Asparagus the First Essential Taste of Spring

Asparagus can easily grow ten to twelve inches a day if the temperature gets above twenty-five degrees.

March 22, 2007 | | Homegrown in the Hills

I’m not normally one to talk about bodily functions, especially with people I’ve never met before. But thirty minutes into the interview, with the farm-fresh aroma of baked cinnamon buns wafting into the dining room of the century-old brick farmhouse where we sat, I asked Greg Downey and his wife Melissa, “Do either of you suffer from asparagus pee?”

It was a hard sunshiny February day that’s difficult to imagine in late March when the snow has softened up. A bitter wind rattled the glass in the old window frames as if it wanted to come inside. I was visiting the young couple on their Berryview Farm, located across Heart Lake Road from Greg’s parents’ place, Downey’s Farm Market, to talk to them about their asparagus.

The young Downeys, Greg, 33, Melissa, 31, and their kids, Tyler, 6, Kyle, 3, and Jillian, 2, are no strangers to the farm. They all grew up on one. While Melissa pulls in a salary by teaching and baking special occasion cakes, Greg farms full time. Melissa says her agricultural background is important. “From April to November,” she explains, “I’m pretty much a single mother.”

This allows Greg to dedicate his time to growing a variety of fruits and vegetables, including a half-dozen acres of asparagus. Greg explains, “I grow six acres because that’s how much sandy soil I have on the farm.” Asparagus favours a light loam since it drains well and doesn’t form a crust that can impede the emergence of tender young asparagus shoots. And based on what his customers have to say about his product, Greg knows what he’s doing.

Melissa and Greg Downey and his sister Darlene (right) take a break from their labours in the asparagus fields.

Melissa and Greg Downey and his sister Darlene (right) take a break from their labours in the asparagus fields.

Howard the Butcher in Caledon East is a big fan. He purchases pretty much all the purple-tipped Berryview Farm asparagus he can get his hands on. “We probably go through 100 pounds a week during the season,” says Howard, adding, “It’s outstanding.” Anyone who buys meat from Howard knows that quality is important in this swishy shop. When it comes to Greg’s asparagus, Howard says it has slender stalks, it’s local and, most important of all, it’s fresh. “Greg will cut it in the morning and I’ll get it the same day,” says Howard.

Last year, Greg added farm-gate sales to his operation. He explains, “We spend four to five hours a day grading asparagus so there is always someone in the shed.” As a result, selling directly to the public made sense. So during the asparagus season – between early May and mid June – the farm is open to the public seven days a week.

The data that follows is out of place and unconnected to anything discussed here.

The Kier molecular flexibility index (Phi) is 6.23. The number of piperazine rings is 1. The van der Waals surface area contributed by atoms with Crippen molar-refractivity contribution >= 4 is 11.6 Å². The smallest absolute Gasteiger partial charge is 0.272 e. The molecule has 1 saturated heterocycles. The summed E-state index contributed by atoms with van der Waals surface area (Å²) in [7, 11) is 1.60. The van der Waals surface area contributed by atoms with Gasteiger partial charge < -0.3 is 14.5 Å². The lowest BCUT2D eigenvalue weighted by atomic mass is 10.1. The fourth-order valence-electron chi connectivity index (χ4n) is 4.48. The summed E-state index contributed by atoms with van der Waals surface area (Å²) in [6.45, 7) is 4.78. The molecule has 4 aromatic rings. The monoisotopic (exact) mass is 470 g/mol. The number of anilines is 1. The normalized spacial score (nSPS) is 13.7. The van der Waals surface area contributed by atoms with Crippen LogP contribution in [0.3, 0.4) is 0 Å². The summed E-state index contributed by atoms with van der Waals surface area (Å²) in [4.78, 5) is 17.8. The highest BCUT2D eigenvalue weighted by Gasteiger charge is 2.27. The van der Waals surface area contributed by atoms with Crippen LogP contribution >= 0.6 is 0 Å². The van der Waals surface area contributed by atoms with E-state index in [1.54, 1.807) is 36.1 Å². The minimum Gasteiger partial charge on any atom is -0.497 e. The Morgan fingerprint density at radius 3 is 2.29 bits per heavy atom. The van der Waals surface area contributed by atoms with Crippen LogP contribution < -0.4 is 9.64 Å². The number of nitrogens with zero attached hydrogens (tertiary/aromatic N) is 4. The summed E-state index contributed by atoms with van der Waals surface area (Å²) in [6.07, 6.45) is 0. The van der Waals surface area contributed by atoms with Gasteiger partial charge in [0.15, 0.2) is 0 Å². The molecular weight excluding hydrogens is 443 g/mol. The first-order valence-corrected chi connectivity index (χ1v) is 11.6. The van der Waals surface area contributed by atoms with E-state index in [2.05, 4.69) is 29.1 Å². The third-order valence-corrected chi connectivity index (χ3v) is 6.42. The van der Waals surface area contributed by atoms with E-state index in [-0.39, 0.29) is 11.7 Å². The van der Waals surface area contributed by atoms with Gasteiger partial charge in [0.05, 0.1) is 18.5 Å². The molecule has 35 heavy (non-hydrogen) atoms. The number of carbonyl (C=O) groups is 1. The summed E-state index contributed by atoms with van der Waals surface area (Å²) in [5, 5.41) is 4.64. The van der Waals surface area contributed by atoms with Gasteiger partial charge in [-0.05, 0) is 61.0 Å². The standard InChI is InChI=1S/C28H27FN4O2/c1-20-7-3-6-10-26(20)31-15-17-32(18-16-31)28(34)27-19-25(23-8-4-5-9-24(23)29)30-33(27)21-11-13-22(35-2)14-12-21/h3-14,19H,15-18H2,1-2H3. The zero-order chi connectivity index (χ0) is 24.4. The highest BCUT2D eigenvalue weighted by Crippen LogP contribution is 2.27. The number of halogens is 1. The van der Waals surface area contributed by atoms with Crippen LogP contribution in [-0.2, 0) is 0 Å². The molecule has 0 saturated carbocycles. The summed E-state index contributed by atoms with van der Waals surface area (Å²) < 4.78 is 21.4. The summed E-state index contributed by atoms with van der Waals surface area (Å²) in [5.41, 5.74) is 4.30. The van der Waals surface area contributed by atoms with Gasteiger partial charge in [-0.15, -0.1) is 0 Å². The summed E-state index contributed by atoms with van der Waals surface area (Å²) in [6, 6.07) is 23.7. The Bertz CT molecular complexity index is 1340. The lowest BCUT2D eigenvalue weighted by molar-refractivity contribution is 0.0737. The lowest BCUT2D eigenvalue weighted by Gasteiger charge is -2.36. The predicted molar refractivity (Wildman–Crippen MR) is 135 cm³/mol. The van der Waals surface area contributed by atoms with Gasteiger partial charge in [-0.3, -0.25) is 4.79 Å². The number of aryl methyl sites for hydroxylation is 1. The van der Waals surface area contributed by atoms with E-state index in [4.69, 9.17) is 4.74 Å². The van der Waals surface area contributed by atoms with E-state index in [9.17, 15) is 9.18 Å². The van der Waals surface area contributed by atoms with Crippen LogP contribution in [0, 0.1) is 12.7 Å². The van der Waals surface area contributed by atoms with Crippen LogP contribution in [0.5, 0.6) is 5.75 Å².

In a good year, the Downeys harvest two tonnes of their mixture of Jersey Centennial, Jersey Giant and Jersey King per acre. Varieties are bred to produce a uniform product that’s straight and fast growing. And fast it is. Asparagus typically grows as much as eight inches a day, Greg says, but “it can easily grow ten to twelve inches a day if the temperature gets above twenty-five degrees.” He adds, “You want heat but not too much heat.” If the temperature gets up into the mid-twenties, it’s hard to stay abreast and the tips loosen up.

When cooked, asparagus with tips that aren’t tight tends to get mushy, says Jo Fillery, owner of What’s Cookin’ in Erin, another dedicated customer. While limp asparagus was the norm for generations past, these days, cooked asparagus that is a bit crunchy is de rigeur. Melissa had never eaten asparagus before she met Greg. Now, she says she likes to be able to eat her baked or barbequed asparagus with her fingers, so it mustn’t be over-cooked. Her favourite recipe involves tossing the raw vegetables in a little olive oil and parmesan cheese and then baking them in a 350ºF oven until they’re tender.

Each spring, Jo estimates she buys more than 300 pounds of Berryview Farm’s best. She uses it exclusively to make asparagus lasagne, one of What’s Cookin’s signature dishes. The ingredients also include lemon goat cheese from Woolwich Dairy in Orangeville. As a testament to the quality of Downey’s product, Jo explains, “We only make asparagus lasagne when Greg’s asparagus is in season.”

Greg applies a commercial fertilizer and sometimes uses pesticides to combat the asparagus beetle, but otherwise his crop grows well on the Peel Plain. He was attracted to asparagus because, as a spring crop, it puts some cash into his coffers early in the season.

As we each pull apart a cinnamon bun, Greg explains that for now the asparagus is the only product he sells from the farm gate, but he plans to add apples this year. He also looks after the strawberries, raspberries and pumpkins grown for his parents’ operation across the road. And like his mum and dad, for whom Greg is a dead ringer, he hopes his kids will take over the farm when the time comes.

And in case you were wondering, both Greg and Melissa suffer from asparagus pee. I guess it’s the price of doing business.

More Info

Proprietors Greg and Melissa Downey · Berryview Farms · 13707 Heart Lake Rd Caledon (Just South of King St) ·416-816-4189

About the Author More by Nicola Ross

Freelance writer Nicola Ross lives in Alton and is the author of the bestselling 'Loops and Lattes' hiking guide series.

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